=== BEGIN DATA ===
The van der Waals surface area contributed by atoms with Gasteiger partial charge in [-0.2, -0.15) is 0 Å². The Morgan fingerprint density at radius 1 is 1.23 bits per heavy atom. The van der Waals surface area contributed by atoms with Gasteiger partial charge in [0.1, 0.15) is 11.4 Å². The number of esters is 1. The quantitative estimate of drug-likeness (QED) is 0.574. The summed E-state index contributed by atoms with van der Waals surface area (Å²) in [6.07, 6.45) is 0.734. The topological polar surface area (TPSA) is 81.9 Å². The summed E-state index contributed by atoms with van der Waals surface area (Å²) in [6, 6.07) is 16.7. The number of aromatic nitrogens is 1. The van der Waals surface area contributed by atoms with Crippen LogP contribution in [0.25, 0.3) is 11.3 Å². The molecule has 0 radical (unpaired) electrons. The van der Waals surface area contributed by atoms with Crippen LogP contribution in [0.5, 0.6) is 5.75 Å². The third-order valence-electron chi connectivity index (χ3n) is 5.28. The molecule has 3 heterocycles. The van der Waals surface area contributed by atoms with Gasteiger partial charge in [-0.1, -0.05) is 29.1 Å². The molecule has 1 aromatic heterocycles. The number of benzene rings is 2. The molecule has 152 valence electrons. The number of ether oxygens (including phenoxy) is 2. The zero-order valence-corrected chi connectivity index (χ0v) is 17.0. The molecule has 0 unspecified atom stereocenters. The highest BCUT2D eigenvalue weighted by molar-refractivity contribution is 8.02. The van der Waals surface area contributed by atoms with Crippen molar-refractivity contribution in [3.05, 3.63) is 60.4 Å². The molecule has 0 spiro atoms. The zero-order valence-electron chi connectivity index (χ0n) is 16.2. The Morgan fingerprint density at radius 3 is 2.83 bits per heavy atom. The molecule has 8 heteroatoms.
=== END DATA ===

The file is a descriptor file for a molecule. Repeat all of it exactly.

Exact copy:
The van der Waals surface area contributed by atoms with Gasteiger partial charge in [-0.2, -0.15) is 0 Å². The Morgan fingerprint density at radius 1 is 1.23 bits per heavy atom. The van der Waals surface area contributed by atoms with Gasteiger partial charge in [0.1, 0.15) is 11.4 Å². The number of esters is 1. The quantitative estimate of drug-likeness (QED) is 0.574. The summed E-state index contributed by atoms with van der Waals surface area (Å²) in [6.07, 6.45) is 0.734. The topological polar surface area (TPSA) is 81.9 Å². The summed E-state index contributed by atoms with van der Waals surface area (Å²) in [6, 6.07) is 16.7. The number of aromatic nitrogens is 1. The van der Waals surface area contributed by atoms with Crippen LogP contribution in [0.25, 0.3) is 11.3 Å². The molecule has 0 radical (unpaired) electrons. The van der Waals surface area contributed by atoms with Crippen LogP contribution in [0.5, 0.6) is 5.75 Å². The third-order valence-electron chi connectivity index (χ3n) is 5.28. The molecule has 3 heterocycles. The van der Waals surface area contributed by atoms with Gasteiger partial charge in [-0.1, -0.05) is 29.1 Å². The molecule has 1 aromatic heterocycles. The number of benzene rings is 2. The molecule has 152 valence electrons. The number of ether oxygens (including phenoxy) is 2. The zero-order valence-corrected chi connectivity index (χ0v) is 17.0. The molecule has 0 unspecified atom stereocenters. The highest BCUT2D eigenvalue weighted by molar-refractivity contribution is 8.02. The van der Waals surface area contributed by atoms with Crippen molar-refractivity contribution in [3.05, 3.63) is 60.4 Å². The molecule has 0 spiro atoms. The zero-order valence-electron chi connectivity index (χ0n) is 16.2. The Morgan fingerprint density at radius 3 is 2.83 bits per heavy atom. The molecule has 8 heteroatoms.